In this week’s address, the President highlights the progress made protecting American consumers since he signed Wall Street Reform into law five years ago, including an important new step taken by the independent Consumer Financial Protection Bureau earlier this week toward preventing abuses in payday lending.
In a transcript of his speech, the President emphasized his commitment to fighting to advance middle-class economics and ensure everybody who works hard can get ahead, while opposing attempts by Republicans both to weaken the CFPB and give large tax breaks to the wealthiest Americans at the expense of the middle class.
"Hi, everybody. Five years ago, after the worst financial crisis in decades, we passed historic Wall Street reform to end the era of bailouts and too big to fail.
"As part that reform, we created an independent Consumer Financial Protection Bureau with one mission: to protect American consumers from some of the worst practices of the financial industry.
"They’ve already put $5 billion back in the pockets of more than 15 million families. And this week, they took an important first step towards cracking down on some of the most abusive practices involving payday loans.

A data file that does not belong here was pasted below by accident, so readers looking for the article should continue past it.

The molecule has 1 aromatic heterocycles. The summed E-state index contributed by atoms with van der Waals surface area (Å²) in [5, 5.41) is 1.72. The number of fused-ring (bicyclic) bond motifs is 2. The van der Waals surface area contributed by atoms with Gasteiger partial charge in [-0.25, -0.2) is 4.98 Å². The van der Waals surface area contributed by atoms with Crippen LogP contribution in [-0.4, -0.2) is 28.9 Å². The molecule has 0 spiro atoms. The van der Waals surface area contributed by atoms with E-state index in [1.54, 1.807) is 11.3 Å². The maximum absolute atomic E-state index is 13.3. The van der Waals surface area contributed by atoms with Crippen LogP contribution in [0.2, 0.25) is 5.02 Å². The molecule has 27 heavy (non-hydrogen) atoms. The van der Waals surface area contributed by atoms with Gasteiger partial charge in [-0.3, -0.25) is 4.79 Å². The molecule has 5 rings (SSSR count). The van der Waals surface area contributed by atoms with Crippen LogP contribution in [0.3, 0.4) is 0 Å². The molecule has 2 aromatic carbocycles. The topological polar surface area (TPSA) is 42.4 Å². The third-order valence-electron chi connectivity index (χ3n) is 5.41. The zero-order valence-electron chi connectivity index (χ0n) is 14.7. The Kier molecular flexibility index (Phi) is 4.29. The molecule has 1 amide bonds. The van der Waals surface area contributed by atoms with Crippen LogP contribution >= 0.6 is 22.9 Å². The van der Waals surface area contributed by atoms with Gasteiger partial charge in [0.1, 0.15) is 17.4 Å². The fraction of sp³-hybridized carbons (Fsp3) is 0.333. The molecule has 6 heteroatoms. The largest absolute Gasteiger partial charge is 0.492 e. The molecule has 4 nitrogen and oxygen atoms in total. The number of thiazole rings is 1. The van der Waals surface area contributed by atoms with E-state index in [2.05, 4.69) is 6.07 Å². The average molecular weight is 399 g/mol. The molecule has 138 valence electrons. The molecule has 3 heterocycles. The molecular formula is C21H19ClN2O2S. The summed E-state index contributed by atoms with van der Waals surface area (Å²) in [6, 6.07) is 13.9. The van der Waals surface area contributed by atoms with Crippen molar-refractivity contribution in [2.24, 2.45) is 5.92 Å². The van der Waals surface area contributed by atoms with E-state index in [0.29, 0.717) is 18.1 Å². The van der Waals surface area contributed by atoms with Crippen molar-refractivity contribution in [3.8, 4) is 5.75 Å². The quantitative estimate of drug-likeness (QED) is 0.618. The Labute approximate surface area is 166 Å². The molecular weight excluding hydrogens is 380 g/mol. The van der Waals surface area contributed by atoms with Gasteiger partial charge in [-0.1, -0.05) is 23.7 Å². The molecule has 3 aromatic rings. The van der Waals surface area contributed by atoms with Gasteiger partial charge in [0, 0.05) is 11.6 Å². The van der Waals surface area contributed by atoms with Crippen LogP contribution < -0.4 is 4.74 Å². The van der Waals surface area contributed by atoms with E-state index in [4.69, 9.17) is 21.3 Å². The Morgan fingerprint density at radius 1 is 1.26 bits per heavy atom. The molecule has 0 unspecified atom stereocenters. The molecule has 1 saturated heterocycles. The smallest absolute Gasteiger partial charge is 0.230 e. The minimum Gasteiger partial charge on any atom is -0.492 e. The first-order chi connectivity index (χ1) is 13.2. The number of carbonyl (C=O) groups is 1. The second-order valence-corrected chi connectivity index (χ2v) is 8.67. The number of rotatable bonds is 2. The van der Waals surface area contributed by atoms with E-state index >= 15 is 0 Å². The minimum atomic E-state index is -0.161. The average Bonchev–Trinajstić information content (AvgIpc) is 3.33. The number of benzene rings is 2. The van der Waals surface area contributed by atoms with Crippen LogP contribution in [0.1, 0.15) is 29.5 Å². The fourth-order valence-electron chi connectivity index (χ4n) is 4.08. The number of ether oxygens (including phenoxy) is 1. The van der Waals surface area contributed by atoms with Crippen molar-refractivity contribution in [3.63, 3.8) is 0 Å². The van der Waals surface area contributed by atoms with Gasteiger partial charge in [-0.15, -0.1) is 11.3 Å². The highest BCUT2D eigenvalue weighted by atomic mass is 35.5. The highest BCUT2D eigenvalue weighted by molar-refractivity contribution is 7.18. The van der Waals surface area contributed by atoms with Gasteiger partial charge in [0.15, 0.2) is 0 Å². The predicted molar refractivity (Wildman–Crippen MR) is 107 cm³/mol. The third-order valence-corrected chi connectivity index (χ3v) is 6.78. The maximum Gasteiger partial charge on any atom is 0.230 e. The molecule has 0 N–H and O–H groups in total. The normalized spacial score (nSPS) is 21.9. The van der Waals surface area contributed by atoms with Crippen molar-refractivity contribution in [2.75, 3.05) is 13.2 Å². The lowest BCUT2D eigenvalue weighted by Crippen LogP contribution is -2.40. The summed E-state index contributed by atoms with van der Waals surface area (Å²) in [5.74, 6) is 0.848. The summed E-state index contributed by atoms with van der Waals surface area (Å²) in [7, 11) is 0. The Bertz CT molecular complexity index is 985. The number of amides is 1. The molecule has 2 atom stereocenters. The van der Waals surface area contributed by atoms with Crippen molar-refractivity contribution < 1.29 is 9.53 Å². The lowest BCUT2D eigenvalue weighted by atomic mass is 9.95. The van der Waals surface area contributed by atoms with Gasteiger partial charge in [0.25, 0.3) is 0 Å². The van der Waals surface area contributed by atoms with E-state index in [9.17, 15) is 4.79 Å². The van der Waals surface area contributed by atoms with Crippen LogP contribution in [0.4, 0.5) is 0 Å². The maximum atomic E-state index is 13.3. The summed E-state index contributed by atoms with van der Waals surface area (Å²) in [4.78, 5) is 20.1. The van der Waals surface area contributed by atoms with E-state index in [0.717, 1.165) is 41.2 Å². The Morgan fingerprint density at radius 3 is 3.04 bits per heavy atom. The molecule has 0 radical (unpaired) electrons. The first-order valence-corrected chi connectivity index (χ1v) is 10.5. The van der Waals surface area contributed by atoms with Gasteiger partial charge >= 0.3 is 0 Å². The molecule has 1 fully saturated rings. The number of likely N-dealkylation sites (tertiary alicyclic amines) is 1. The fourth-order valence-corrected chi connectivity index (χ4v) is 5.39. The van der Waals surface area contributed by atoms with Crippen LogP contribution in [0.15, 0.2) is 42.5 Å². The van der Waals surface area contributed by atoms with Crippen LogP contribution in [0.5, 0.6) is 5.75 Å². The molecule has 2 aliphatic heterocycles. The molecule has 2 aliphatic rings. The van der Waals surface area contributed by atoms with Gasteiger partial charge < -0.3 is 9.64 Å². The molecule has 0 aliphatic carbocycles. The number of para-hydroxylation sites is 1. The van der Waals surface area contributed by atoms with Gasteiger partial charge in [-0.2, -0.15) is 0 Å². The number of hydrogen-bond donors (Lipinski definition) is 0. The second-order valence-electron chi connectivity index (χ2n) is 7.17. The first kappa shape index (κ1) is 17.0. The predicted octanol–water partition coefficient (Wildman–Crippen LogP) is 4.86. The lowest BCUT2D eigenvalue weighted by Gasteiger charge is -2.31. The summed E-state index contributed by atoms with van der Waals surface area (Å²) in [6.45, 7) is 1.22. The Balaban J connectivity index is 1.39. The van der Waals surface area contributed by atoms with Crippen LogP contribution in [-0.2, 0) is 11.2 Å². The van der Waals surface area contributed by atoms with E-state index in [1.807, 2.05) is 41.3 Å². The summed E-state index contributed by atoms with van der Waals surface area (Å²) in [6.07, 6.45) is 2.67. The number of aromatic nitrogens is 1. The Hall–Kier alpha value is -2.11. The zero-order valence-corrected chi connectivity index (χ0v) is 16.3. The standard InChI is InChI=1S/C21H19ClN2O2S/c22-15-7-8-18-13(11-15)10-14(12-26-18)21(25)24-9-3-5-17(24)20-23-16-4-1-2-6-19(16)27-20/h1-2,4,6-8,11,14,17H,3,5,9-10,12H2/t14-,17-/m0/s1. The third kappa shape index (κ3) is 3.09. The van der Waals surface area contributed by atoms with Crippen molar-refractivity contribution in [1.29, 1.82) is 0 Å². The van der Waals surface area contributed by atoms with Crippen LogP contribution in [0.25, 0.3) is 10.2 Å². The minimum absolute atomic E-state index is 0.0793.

"Millions of Americans take out these loans every year. In Alabama, where I visited this week, there are four times as many payday lending stores as there are McDonald’s. But while payday loans might seem like easy money, folks often end up trapped in a cycle of debt. If you take out a $500 loan, it’s easy to wind up paying more than $1,000 in interest and fees.
"The step the Consumer Financial Protection Bureau announced this week is designed to change that. The idea is pretty common sense: if you’re a payday lender preparing to give a loan, you should make sure that the borrower can afford to pay it back first.
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"As Americans, we believe there’s nothing wrong with making a profit. But there is something wrong with making that profit by trapping hard-working men and women in a vicious cycle of debt.
"Protecting working Americans’ paychecks shouldn’t be a partisan issue. But the budget Republicans unveiled last week would make it harder, not easier, to crack down on financial fraud and abuse. And this week, when Republicans rolled out their next economic idea, it had nothing to do with the middle class. It was a new, more-than $250 billion tax cut for the top one-tenth of the top one percent of Americans. That would mean handing out an average tax cut of $4 million a year to just 4,000 Americans per year, and leaving the rest of the country to pay for it.
"I don’t think our top economic priority should be helping a tiny number of Americans who are already doing extraordinarily well, and asking everybody else to foot the bill. I think our top priority should be helping everybody who works hard get ahead. This country does best when everyone gets their fair shot, everyone does their fair share, and everyone plays by the same set of rules.
"That’s what middle-class economics is all about, and as long as I’m your President, that’s what I’ll keep on fighting to do.
"Thanks, and have a great weekend."